South Carolina is a case in point.  The Secretary approved two work requirements “demonstrations” simultaneously.  The first, “Healthy Connections Works,” applies work requirements to the mandatory parents group, which in South Carolina is parents with incomes under 66% of the Federal Poverty Level, or $1,195 per month for a family of 3.   The approval uses the (a)(1) waiver authority to waive section 1902(a)(8)(reasonable promptness) and 1902(a)(10)(eligibility) in order to allow the state to condition Medicaid eligibility on meeting work requirements.  Since the state itself estimates that the imposition of work requirements will result in 7,100 beneficiaries losing Medicaid coverage, and since those beneficiaries are mandatorily eligible under current law, the Secretary’s approval is clearly inconsistent with a central objective of the Medicaid statute; it is hard to imagine that, if challenged, this approval would not be found “arbitrary and capricious”.

The second “demonstration,” titled “Palmetto Pathways to Independence,” applies work requirements as a condition of eligibility to parents with incomes between 67% and 100% of FPL.  As noted, the state does not currently cover parents with incomes above 67% FPL; this separate “demonstration” makes them eligible.  The Secretary approved this “demonstration” using the (a)(2) expenditure authority, not the (a)(1) waiver authority.  Under the expenditure authority, the requirements of section 1902(a)(8)(reasonable promptness) and 1902(a)(10)(eligibility) are not waived; instead, they are treated as “not applicable” to the parents made eligible under the “demonstration.”  In either case—a waiver under (a)(1) or “not applicable” under (a)(2)—the result is the same:  work requirements become a condition of eligibility not found in the Medicaid statute.  And in both cases, the “demonstration” must be “likely to promote the objectives” of the Medicaid statute, which work requirements do not.

But here’s where things get a little muddy.  Unlike “Healthy Connections Works,” which the state estimates will result in the loss of coverage by 7,100 beneficiaries, “Palmetto Pathways to Independence” will, according to the state’s projections, result in coverage for 45,100 individuals, including 31,100 parents, who are not currently eligible.  If the Secretary’s approval of “Palmetto Pathways” is challenged in court, how will the courts view it?  Will they find that the demonstration “is likely to promote the objectives of” the Medicaid statute because on net it increases coverage?  Or will they determine that the use of (a)(2) expenditure authority in work requirements “demonstrations” is simply an effort to evade previous court rulings invalidating these “demonstrations”—i.e., that the use of (a)(2) expenditure authority in order to impose work requirements as a condition of eligibility is no less “arbitrary and capricious” than the use of (a)(1) waiver authority to impose work requirements?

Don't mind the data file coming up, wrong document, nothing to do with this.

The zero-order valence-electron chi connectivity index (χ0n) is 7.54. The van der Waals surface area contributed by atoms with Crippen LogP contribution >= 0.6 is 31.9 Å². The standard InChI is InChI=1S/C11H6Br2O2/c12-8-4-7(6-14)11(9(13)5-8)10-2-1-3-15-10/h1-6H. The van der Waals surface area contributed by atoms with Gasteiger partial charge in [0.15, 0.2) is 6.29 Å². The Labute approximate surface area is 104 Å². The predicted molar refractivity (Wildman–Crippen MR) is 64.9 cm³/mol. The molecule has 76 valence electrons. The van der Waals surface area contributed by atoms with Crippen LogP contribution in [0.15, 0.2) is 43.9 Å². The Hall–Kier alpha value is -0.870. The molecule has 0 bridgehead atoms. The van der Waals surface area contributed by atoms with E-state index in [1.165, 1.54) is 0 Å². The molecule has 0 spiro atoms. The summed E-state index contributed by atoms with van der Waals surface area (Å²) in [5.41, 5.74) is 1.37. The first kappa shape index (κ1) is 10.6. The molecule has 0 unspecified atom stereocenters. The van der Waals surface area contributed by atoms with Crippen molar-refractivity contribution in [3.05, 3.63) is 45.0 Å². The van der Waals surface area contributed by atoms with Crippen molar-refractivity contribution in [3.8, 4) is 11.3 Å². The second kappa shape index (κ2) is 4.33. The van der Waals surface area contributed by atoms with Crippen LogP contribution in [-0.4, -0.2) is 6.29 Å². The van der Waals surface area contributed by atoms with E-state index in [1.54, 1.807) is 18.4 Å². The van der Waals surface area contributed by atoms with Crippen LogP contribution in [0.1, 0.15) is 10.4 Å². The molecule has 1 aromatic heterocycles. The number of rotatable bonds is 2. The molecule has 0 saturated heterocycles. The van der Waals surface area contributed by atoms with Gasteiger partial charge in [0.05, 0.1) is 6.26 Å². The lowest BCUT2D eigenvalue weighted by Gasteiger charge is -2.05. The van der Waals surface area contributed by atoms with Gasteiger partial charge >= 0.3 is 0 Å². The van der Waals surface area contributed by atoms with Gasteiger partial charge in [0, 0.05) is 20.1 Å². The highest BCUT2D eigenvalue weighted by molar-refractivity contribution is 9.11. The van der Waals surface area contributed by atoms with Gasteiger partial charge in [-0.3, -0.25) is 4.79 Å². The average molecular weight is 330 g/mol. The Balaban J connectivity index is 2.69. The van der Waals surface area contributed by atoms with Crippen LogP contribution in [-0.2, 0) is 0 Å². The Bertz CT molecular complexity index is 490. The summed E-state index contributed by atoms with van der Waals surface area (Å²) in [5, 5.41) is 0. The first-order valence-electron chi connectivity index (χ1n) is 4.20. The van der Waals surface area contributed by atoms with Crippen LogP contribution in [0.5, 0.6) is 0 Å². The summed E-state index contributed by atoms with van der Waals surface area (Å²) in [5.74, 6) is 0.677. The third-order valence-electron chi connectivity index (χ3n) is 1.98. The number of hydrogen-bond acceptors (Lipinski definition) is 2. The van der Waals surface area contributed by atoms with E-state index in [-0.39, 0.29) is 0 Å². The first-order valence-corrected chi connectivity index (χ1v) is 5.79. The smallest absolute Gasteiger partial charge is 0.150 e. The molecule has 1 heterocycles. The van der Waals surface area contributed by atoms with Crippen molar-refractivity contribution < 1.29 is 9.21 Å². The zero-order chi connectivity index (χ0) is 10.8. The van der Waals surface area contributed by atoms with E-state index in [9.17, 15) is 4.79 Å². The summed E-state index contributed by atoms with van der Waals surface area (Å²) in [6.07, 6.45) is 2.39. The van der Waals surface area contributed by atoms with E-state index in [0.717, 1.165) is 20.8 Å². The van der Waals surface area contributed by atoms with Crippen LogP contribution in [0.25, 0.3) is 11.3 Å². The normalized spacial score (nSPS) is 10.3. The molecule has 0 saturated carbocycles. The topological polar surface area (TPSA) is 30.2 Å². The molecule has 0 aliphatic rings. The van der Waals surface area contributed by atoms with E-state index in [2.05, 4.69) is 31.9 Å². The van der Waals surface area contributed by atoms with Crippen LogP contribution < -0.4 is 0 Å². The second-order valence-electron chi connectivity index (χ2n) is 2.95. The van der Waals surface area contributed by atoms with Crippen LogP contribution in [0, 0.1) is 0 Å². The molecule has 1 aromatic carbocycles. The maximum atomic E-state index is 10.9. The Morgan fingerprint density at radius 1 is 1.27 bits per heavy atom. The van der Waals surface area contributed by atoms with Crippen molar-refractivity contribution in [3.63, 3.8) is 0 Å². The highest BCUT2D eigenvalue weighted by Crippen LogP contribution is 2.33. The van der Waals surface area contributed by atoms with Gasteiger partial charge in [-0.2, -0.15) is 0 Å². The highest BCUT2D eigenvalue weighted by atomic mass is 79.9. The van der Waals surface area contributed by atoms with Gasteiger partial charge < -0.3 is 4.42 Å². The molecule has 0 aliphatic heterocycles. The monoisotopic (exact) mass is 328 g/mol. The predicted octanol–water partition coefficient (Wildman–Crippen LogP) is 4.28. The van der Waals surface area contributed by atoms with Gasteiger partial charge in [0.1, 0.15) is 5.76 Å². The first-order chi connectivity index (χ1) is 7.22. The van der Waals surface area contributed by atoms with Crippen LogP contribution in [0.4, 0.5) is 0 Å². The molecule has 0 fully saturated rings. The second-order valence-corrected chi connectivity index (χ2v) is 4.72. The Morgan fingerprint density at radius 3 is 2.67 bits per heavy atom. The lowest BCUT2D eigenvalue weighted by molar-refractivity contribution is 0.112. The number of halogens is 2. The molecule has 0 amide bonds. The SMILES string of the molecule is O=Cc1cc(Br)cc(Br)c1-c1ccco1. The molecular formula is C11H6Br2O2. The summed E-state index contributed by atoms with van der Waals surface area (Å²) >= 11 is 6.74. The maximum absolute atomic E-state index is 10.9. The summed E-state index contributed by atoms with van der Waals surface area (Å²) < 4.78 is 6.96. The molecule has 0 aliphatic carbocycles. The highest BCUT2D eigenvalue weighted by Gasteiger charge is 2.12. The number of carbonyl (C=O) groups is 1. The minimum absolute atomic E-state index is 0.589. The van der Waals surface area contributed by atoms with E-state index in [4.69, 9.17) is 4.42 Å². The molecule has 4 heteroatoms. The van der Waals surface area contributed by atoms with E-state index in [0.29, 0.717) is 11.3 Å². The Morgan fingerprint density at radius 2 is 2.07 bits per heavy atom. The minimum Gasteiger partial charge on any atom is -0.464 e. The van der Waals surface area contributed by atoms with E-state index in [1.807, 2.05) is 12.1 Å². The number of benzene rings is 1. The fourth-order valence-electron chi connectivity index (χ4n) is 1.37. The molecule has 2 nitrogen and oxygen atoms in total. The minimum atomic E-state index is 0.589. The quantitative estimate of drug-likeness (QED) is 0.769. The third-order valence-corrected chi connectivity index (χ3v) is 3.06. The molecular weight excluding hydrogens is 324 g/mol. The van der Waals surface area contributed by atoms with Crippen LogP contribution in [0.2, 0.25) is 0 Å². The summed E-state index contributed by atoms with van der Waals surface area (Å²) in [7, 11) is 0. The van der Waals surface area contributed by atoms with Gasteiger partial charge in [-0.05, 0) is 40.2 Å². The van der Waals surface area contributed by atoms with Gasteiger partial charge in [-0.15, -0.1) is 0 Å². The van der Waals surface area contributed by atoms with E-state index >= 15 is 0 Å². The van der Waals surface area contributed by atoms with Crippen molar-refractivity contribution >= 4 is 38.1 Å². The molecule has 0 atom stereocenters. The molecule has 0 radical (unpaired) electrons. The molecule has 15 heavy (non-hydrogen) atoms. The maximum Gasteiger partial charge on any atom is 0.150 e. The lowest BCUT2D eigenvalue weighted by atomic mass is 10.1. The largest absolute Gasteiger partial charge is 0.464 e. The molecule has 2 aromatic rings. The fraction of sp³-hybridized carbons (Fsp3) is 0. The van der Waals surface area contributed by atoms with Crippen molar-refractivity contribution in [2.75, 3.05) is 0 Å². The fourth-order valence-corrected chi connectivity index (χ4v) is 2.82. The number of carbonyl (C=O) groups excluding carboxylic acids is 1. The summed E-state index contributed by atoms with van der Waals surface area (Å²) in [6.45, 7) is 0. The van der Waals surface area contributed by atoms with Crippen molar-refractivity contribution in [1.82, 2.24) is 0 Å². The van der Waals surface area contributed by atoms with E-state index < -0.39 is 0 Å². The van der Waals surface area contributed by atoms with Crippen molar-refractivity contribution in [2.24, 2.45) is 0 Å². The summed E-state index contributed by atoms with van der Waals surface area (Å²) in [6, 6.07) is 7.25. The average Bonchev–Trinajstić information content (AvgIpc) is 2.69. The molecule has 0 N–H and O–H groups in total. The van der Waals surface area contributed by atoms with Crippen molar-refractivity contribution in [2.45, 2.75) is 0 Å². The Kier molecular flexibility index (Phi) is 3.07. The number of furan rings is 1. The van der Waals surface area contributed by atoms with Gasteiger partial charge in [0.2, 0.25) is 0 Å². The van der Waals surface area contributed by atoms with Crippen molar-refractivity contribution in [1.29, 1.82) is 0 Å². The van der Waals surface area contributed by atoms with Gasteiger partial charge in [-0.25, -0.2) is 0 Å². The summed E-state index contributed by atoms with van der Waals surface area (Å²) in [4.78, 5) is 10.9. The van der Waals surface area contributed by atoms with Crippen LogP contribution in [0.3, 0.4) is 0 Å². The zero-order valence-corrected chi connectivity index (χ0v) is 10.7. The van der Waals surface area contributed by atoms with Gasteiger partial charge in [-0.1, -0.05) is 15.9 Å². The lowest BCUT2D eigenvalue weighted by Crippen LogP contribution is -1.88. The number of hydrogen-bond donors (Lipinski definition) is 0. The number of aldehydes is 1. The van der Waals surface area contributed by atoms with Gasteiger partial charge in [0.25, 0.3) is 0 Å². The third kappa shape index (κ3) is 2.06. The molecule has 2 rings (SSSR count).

How the courts—and the Congress in its oversight capacity—view this issue will matter.  A lot.  It is clear that Administrator Verma is using  the (a)(2) expenditure authority as part of her broader crusade to “transform” the Medicaid program—a crusade that includes not just imposing work requirements, but also disrupting funding sources that states use to pay for their share of Medicaid and limiting federal payments to states through block grants and per capita caps  Earlier this month, Administrator Verma approved a 1115 “demonstration” using (a)(2) expenditure authority to allow Texas to exclude Planned Parenthood from providing services to its Medicaid beneficiaries.  And today the Administrator announced an initiative called the Health Adult Opportunity (HAO) to approve, under (a)(2) expenditure authority, “demonstrations” to provide coverage under aggregate or per capita caps.

The job of the Congress is to write the laws.  The job of Executive Branch officials like Administrator Verma is to carry out the laws that Congress writes.  The job of the federal courts is to make sure that Executive branch agencies don’t overreach by making up and implementing their own version of the law.  That’s what the courts have done in the work requirements cases so far.  Administrator Verma is trying an end run using (a)(2).   There’s a word for this, and it’s not “humility.”

Andy Schneider is a Research Professor at the Georgetown University McCourt School of Public Policy.